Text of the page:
Okla. could reject new teaching standards due to climate change science

It seems Oklahoma may be following in Wyoming's bold footsteps after a committee in the state's House of Representatives rejected a set of new science teaching standards, mainly due to their framing of climate change.

Earlier this week, the Oklahoma House Administrative Rules and Government Oversight Committee voted 10-1 to revoke the Oklahoma Academic Skills for Science, a set of academic guidelines developed by a committee of educators, community members, industry and business representatives over a year and a half.

While the committee's decision was a blow to many of the state's educators and climate advocates, the National Center for Science Education (NCSE) pointed out that it would also have to pass the Oklahoma House and Senate for the standards to be completely nullified.

"A rejection of proposed education standards by the legislature is unprecedented and at this point the real impact and implications are unknown," stated a blog post on the Oklahoma Science Teachers Association website.

The standards -- adopted March 25 by the Oklahoma State Board of Education -- were considered by many to be a much-needed upgrade from the past standards, which received an "F" in the Fordham Institute's 2012 study of state science standards.


"The Oklahoma science standards were outdated," said Lisa Hoyos, director and co-founder of Climate Parents, a climate change advocacy organization. "Legislators are standing in the way of kids learning comprehensive science that they need to accelerate academically."

'Hyperbole' of climate change?

But regardless of the perceived improvement, various committee members picked apart the new science standards when they were presented Monday as part of a routine resolution, called H.J.R. 1099, meant to review rules that had been proposed for state agencies.

During an intense back-and-forth inquiry in which the director of science education at the Oklahoma State Department of Education, Tiffany Neill, was questioned about the standards' validity, Rep. Mark McCullough (R) said, "There's been a lot of criticisms, in some sectors, as to ... what some consider hyperbole relative to climate change," and said the guidelines "seem to emphasize the negatives of human involvement in the environment."

He added: "This could be used solely for, perhaps, an agenda-driven curriculum demonstrating that people are the problem."

McCullough criticized teaching lessons he found to be "Malthusian," such as: "Construct an argument supported by evidence for how our increase in human population and per capita consumption of natural resources impacts Earth systems."

But Neill defended the curriculum, which she said "doesn't lead students to any acceptance for causation" and, unlike the past standards, encourages students to come up with their own findings.

A major point of contention stemmed from the fact that the state's new academic standards had used the Next Generation Science Standards (NGSS), a set of national guidelines developed by 26 states and several organizations that include climate science and evolution in the curriculum. So far, they've been adopted by 10 states and the District of Columbia.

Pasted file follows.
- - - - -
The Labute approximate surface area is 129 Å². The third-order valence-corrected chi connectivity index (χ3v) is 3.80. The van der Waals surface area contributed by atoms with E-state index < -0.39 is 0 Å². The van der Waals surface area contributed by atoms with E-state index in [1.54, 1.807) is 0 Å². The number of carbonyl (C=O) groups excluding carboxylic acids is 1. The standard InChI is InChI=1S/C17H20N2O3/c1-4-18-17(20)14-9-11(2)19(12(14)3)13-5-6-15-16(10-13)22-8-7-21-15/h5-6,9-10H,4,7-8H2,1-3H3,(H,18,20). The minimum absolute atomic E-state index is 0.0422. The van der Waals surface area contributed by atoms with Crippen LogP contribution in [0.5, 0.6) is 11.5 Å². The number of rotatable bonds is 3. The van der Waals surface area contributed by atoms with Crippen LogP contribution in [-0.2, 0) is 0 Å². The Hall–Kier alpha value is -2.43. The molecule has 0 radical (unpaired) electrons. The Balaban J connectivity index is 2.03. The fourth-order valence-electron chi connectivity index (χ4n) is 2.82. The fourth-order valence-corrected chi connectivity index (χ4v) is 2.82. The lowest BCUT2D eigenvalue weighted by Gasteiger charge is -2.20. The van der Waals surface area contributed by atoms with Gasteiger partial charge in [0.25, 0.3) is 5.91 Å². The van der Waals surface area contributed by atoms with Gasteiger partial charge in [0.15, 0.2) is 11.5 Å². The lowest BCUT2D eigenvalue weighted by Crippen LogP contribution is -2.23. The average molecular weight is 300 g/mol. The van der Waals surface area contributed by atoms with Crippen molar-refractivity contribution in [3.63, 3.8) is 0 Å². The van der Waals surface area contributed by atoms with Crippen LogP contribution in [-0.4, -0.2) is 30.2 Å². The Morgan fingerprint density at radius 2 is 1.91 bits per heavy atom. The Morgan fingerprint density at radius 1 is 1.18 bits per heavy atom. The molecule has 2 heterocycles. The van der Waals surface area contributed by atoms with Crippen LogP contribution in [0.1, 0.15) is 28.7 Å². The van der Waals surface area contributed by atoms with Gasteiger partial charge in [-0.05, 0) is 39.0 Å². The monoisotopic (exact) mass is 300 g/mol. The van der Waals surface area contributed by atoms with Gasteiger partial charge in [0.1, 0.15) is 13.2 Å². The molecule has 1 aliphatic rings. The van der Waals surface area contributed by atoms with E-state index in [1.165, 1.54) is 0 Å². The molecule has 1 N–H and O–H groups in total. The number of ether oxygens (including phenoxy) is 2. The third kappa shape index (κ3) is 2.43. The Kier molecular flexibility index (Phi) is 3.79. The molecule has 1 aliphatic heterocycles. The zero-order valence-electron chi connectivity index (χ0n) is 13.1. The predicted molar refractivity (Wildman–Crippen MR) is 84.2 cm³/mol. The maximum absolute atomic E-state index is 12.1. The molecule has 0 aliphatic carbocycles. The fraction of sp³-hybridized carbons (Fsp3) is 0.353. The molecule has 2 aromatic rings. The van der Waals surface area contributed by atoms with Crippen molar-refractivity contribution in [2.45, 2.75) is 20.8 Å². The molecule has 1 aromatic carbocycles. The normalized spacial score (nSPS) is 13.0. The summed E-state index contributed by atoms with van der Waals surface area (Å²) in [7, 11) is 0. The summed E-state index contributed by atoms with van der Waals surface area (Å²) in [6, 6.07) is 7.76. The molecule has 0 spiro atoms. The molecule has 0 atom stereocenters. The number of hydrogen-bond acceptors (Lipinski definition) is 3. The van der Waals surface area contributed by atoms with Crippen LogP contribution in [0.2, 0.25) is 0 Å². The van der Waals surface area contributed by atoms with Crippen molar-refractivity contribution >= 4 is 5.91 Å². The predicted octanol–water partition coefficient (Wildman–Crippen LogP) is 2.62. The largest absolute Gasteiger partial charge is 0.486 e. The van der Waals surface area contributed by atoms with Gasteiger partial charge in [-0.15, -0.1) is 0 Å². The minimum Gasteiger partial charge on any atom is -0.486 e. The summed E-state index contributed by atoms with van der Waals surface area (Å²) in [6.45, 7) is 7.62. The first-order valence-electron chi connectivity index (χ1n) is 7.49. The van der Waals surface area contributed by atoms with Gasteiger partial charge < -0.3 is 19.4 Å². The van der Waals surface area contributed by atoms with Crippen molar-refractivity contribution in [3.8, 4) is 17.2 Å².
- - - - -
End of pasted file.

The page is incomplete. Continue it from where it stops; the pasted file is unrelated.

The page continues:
"I find the Oklahoma academic standards and Next Generation standards to be almost identical. ... Why would you jettison all the past standards?" remarked Rep. Gus Blackwell (R), the committee chairman. The interrogation continued when Rep. Gary Banz (R) insisted that Neill tell them the percentage of NGSS inclusion into the new guidelines.

According to Mark McCaffrey, NCSE policy and programs director, Blackwell has a history of anti-science legislation, adding, "It's very unfortunate, given all the hard work people in the state have put into crafting updated standards."

Connecting the dots

When Wyoming became the first state to reject the NGSS in March, many speculated that the decision was influenced by the state's significant economic dependence on fossil fuels, and particularly coal (ClimateWire, March, 18).

Now, some are wondering if the same may be true for Oklahoma. While Oklahoma is not as rich in fossil fuels as Wyoming, Climate Parents pointed to a breakdown of finances that show over a million dollars from the oil and gas sector was pumped into the Oklahoma Legislature during the 2012 election cycle.

"I believe that the vast majority of Americans believe kids have the right to learn accurate science without political interference from allies of the fossil fuel industry," Hoyos said.

But it's not only the fossil fuel industry that could be influencing states' decisions regarding NGSS. McCaffrey said that many of those who had led the charge against updated science standards in Wyoming have also been pushing back on the Common Core State Standards Initiative, which details what K-12 students should know in the realm of mathematics and English language arts at the completion of each grade.

"The anti-Common Core community may well be comparing notes on how to derail updated science standards," he said.

McCaffrey added, however, that even states that have adopted NGSS, like California, face major challenges in terms of providing teachers professional development, addressing inequities between schools and districts and finding effective ways of ensuring that students gain the know-how to make informed climate- and energy-related decisions later in life.

The good news, he said, is that whether or not a state formally integrates NGSS into its academic practices, school districts and individual teachers can take it upon themselves to incorporate the standards' central ideas into their curriculum.

"I would say this is what's right for Oklahoma kids," declared Neill, "and we need this for Oklahoma kids. We don't currently have standards in science that give them that opportunity."

Twitter: @ElspethDehnert | Email:

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